Arthur Herman has a great piece in the New York Post today (free login required).
He recounts the story of Senator McCarthy (after whom McCarthyism is named) – a story I haven't heard before – and proceeds to compare it to the recent treatment by Democrats of Judge Alito in his Supreme Court confirmation hearings.
Republicans, and the conservative movement, learned a powerful lesson. They would now pay a high price for their rhetorical excess or hysteria, which the media would instantly denounce as "McCarthyism."
GOP attacks on the Truman presidency during the Korean War had been reckless and bitter, much like what today's Democrats hurl at George W. Bush. As American soldiers were dying, McCarthy and his colleagues speculated publicly if top administration officials might be in the pocket of the Kremlin. They dismissed Truman as a stupid, weak stooge addicted to "midnight sessions of bourbon and Benedictine." They smeared Secretary of State Dean Acheson as pro-Soviet, nicknaming him the Red Dean; on the floor of the Senate, Sen. William Jenner even called Gen. George Marshall "a living lie."
THE fall of McCarthy forced conservatives to change their political style. Smearing opponents as "commies" or "pinkos" only backfired. Appealing to racial or anti-Semitic stereotypes told the public more about the accuser than the accused.
The right began policing its own. Conservatives who didn't or couldn't make the adjustment were relegated to the swamps of the John Birch Society - or later, like white supremacist David Duke or evangelist Pat Robertson, instantly denounced. The new attitude was embodied in a new magazine that appeared soon after McCarthy's fall, William F. Buckley's National Review, which taught conservatives that they could gain more through reasoned debate than through conspiracy theories, name-calling, and sleazy innuendo.
Conservatives learned their lesson: The Reagan Revolution would be the result.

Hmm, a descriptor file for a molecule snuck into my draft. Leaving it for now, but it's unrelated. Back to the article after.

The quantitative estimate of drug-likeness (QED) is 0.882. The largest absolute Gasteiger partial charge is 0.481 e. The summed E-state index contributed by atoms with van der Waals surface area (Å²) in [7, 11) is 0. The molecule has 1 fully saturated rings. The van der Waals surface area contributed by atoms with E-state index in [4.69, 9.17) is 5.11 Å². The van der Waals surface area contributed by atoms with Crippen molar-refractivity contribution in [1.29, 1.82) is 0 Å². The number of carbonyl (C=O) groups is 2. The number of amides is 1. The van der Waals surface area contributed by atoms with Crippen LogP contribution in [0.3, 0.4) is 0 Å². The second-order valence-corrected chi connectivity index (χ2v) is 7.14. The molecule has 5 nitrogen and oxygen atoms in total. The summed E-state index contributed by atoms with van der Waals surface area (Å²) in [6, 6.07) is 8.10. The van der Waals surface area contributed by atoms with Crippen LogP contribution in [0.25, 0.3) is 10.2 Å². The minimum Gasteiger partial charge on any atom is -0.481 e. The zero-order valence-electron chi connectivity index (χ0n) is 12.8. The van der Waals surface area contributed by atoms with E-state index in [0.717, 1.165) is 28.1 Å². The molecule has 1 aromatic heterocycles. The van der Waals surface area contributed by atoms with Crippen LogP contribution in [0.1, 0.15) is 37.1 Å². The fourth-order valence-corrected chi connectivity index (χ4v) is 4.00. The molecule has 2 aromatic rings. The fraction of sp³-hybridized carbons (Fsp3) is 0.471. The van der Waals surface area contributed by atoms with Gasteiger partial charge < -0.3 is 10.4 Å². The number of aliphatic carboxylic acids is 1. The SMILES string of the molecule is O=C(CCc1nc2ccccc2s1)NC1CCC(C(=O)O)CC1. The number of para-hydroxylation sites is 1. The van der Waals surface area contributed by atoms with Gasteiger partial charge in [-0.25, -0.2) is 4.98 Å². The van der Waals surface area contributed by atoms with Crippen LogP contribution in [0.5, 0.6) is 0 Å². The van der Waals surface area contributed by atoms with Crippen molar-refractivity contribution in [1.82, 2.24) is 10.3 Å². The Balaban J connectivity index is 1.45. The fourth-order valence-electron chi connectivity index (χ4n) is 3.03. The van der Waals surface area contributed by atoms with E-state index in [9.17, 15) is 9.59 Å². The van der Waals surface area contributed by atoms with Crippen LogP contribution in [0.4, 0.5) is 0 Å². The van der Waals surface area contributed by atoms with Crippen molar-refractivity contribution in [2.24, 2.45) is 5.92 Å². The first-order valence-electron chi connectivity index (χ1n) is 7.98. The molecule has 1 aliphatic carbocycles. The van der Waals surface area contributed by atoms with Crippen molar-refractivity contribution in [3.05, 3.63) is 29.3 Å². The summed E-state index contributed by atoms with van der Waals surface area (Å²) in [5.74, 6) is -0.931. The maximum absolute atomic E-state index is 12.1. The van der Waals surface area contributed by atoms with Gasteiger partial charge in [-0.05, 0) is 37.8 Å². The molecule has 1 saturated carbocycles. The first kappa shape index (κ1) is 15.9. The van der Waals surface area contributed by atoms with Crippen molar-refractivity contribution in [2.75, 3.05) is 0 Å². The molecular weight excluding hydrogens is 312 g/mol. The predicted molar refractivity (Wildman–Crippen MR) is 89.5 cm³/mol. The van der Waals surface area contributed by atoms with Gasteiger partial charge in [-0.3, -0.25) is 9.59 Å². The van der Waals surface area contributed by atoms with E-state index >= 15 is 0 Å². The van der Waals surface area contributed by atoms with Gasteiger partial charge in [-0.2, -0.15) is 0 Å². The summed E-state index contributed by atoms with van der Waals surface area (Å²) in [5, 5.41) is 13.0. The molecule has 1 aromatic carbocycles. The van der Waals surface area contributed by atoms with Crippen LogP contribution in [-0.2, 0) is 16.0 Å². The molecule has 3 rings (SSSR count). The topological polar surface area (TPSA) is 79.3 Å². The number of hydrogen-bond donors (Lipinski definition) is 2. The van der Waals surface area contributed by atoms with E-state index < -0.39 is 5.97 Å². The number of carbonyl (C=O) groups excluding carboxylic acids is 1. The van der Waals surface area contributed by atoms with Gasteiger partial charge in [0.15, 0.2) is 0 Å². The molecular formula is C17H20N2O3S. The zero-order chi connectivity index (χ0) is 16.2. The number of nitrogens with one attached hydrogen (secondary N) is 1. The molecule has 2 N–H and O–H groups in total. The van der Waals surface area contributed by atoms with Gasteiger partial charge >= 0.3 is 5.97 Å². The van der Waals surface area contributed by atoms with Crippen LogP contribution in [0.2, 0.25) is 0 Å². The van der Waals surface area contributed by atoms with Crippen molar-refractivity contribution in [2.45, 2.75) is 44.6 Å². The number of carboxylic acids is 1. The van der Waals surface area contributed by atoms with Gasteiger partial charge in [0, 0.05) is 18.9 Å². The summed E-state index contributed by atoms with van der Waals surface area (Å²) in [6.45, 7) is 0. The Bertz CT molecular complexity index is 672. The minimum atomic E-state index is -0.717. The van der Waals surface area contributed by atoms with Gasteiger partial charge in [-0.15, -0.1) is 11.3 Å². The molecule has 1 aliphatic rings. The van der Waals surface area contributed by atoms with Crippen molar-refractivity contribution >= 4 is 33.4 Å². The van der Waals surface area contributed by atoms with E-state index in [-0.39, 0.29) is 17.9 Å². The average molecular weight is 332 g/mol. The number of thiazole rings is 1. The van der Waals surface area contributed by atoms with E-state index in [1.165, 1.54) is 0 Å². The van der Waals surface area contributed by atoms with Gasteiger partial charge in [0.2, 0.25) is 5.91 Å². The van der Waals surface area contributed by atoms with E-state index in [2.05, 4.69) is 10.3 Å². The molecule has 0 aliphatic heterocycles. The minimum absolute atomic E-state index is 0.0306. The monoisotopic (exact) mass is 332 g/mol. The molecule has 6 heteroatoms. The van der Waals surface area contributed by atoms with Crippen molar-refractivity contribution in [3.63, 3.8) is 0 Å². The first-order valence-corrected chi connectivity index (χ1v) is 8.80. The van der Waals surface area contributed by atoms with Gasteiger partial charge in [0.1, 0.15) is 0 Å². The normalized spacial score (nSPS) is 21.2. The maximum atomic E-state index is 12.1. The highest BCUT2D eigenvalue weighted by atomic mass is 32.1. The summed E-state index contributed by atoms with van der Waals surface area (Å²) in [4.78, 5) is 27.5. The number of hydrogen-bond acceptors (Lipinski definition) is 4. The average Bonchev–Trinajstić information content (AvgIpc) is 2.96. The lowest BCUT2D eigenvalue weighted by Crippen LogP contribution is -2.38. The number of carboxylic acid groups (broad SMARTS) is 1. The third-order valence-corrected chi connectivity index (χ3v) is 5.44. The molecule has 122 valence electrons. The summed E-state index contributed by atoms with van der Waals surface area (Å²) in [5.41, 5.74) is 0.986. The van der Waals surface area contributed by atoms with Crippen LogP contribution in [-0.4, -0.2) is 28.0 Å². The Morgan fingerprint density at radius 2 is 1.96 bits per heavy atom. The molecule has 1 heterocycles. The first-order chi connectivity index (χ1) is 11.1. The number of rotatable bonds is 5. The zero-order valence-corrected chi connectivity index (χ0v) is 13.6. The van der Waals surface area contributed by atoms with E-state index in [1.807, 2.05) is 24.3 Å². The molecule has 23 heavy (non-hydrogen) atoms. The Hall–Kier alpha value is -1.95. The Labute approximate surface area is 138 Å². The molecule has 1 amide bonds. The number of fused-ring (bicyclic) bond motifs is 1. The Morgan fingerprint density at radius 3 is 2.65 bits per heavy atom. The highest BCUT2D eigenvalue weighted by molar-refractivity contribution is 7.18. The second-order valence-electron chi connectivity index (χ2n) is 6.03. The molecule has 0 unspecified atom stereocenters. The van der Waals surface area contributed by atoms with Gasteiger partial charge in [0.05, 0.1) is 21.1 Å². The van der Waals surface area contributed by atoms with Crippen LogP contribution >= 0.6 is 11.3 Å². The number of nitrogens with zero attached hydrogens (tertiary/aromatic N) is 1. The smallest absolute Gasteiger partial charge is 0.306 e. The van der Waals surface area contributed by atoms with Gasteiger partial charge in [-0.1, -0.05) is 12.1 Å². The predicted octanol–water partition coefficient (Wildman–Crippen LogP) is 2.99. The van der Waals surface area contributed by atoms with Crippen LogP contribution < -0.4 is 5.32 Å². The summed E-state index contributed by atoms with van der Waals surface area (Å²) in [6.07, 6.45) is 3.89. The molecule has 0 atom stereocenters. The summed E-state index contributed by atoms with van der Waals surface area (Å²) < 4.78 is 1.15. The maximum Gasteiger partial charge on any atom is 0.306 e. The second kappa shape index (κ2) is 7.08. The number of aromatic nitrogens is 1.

But liberals have not learned this lesson. McCarthy's defeat seemed to vindicate their own excesses. Liberals began to label conservatives as closet fascists, embodiments of a primitive and pathological "paranoid style" of politics, while the media applauded.
Over the next decades, while conservatives were reining in the rhetoric, liberals were settling into the habit of attacking every Republican as a crypto-Nazi, a racist, a sexist and a religious bigot — and those who supported them as an ignorant redneck lynch mob.
I find the comparisons striking, and I really hope that the backlash against the Dems is as strong and long-lasting as the term McCarthyism has been. Of course, every silver lining has its cloud – in this case, learning their lesson might result in a more influential and representative version of the DNC. Still, there are things the DNC stands for which are true and right, and which can serve as a good and necessary balance against the goals of the Republican party. Those things have been lost behind the rhetoric and slander of the current liberal left. Having the "real" Democrats back wouldn't be so bad – losing to an honorable opponent is far more palatable than losing to a cheater.
Side note: what does it mean about education in the USA that I had never heard the story of McCarthyism? For years, I thought McCarthyism was a variation of Chicken Little. According to this, it sounds like he was more guilty of wrongly accusing people, and going over-the-top in how he accused them.